Deep Brain Stimulation for Parkinson's

MIAMI. (KFSN) -- Parkinson's disease is a chronic disease of the central nervous system causing people to have shaking, muscle stiffness and difficulty moving and speaking. When medication can't control muscle rigidity and tremors, patients may be candidates for deep brain stimulation (DBS) where an implanted device delivers impulses to the brain. It can provide fast and dramatic results.

Fifty-eight-year-old Linda Smart takes nothing for granted these days.

"My driving, walking, just any daily activity was limited," Linda told Ivanhoe.

Twelve years ago, doctors diagnosed Linda with Parkinson's Disease. Medication helped at first, but gradually, her symptoms came back.

"Going out to dinner, I couldn't cut my food," Linda said. "My husband had to help me do that."

Linda's husband, Euan Smart, explained, "Really in the last two or three years it was pretty hard to sit there and watch your wife deteriorate like that."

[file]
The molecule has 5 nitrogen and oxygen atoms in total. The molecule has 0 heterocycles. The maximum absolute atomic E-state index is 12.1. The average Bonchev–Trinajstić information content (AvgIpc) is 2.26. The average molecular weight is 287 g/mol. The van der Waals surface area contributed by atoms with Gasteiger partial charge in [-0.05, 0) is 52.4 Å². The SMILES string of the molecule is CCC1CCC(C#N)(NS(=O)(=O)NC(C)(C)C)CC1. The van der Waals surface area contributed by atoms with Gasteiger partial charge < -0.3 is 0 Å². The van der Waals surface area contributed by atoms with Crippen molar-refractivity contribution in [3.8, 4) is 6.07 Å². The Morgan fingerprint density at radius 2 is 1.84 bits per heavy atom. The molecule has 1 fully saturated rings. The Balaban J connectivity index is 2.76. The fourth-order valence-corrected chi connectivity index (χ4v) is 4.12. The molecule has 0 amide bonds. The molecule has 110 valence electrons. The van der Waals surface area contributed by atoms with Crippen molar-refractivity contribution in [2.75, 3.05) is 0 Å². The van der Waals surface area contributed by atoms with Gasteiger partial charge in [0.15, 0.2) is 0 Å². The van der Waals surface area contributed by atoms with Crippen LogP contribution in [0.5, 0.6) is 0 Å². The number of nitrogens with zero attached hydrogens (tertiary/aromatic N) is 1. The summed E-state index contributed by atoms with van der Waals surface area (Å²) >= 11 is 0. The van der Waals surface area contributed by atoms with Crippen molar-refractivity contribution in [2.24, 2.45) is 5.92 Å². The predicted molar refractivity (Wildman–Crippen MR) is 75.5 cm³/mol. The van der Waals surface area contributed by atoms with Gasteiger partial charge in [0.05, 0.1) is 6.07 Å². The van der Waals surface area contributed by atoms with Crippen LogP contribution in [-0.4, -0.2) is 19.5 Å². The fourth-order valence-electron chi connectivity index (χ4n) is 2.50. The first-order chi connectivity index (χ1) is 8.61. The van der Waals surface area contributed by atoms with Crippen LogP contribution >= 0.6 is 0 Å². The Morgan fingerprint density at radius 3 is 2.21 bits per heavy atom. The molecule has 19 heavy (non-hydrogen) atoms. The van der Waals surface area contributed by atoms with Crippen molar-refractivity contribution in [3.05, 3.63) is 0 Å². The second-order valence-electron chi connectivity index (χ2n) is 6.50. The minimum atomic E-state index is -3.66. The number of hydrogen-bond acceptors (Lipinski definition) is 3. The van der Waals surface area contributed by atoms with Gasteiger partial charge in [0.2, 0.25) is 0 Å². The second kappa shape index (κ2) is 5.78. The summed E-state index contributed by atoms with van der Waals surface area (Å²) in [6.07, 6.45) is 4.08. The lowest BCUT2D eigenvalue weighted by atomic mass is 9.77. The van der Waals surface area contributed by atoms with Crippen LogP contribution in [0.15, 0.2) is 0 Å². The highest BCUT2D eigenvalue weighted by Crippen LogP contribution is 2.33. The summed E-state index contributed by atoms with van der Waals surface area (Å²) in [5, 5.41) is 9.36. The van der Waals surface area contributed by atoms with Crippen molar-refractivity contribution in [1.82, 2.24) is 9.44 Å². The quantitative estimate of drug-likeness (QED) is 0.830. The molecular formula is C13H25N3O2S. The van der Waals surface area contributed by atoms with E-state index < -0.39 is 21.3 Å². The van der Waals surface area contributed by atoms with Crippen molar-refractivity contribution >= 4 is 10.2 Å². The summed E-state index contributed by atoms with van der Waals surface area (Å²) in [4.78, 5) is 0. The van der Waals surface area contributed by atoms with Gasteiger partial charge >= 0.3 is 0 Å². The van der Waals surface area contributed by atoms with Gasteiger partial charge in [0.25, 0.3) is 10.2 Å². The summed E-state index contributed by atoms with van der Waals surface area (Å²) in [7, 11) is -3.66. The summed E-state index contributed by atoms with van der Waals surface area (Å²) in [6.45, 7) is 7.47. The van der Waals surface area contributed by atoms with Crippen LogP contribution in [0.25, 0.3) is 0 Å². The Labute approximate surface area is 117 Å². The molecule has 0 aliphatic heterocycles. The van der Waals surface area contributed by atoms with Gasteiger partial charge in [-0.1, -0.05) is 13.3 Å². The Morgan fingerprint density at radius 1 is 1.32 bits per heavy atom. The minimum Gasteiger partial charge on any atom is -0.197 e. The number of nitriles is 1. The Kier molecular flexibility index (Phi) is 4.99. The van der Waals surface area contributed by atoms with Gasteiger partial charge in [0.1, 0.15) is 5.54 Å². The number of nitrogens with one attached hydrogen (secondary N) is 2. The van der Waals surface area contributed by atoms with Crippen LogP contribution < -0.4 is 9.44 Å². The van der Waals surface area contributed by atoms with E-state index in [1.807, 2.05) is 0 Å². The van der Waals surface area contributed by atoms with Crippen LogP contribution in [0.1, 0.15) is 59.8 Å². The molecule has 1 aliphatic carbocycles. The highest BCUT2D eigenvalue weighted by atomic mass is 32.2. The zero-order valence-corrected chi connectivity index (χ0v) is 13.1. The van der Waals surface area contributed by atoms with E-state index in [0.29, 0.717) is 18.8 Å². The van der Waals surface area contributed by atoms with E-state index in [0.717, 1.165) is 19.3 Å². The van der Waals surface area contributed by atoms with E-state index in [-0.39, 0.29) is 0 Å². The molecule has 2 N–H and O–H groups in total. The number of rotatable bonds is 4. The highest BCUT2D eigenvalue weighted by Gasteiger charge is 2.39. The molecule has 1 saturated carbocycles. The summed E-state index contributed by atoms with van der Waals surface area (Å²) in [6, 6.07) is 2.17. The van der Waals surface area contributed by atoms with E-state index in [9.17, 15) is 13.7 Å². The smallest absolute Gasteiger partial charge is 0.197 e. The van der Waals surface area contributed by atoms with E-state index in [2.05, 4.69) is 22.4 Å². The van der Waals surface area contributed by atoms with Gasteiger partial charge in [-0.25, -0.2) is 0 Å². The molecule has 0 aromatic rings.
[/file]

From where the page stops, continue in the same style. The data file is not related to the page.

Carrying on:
For the past few months, Linda has been able to control her tremors with the touch of a button. The device delivers tiny electrical pulses to her brain.

If Linda turns it off she says, "I can feel my muscles tightening up and the shaking coming back."

Linda turns it back on and has almost instant relief.

"The beauty of this therapy is that the patients have control over the stimulation," Corneliu Luca, MD, PhD, Assistant Professor of Neurology at the University of Miami Health System said.

During surgery, doctors insert two wires into very precise locations in the brain. The wires are connected to cables and a small battery they implant under a patient's clavicle.

Dr. Luca says experts still aren't completely sure why the stimulation works. But they do have some theories.

"We are able to disrupt the pathological oscillations in the brain and bring back the brain to its original state," Dr. Luca said.

"I think it's like having my wife back 10 to 12 years ago," Euan said. "It's like we've turned the clock back."

In most cases, patients remain awake during the DBS surgery, so doctors can communicate with them to ensure the proper placement of the wires. More recently, advances in technology and imaging have allowed doctors to place the wires while patients are under anesthesia or "asleep."

For more information, contact:

Lisa Worley
Asst. Vice President, Medical Communications
University of Miami Miller School of Medicine

Office: 305-24-5184
Cell: 305-458-9654
Copyright © 2021 KFSN-TV. All Rights Reserved.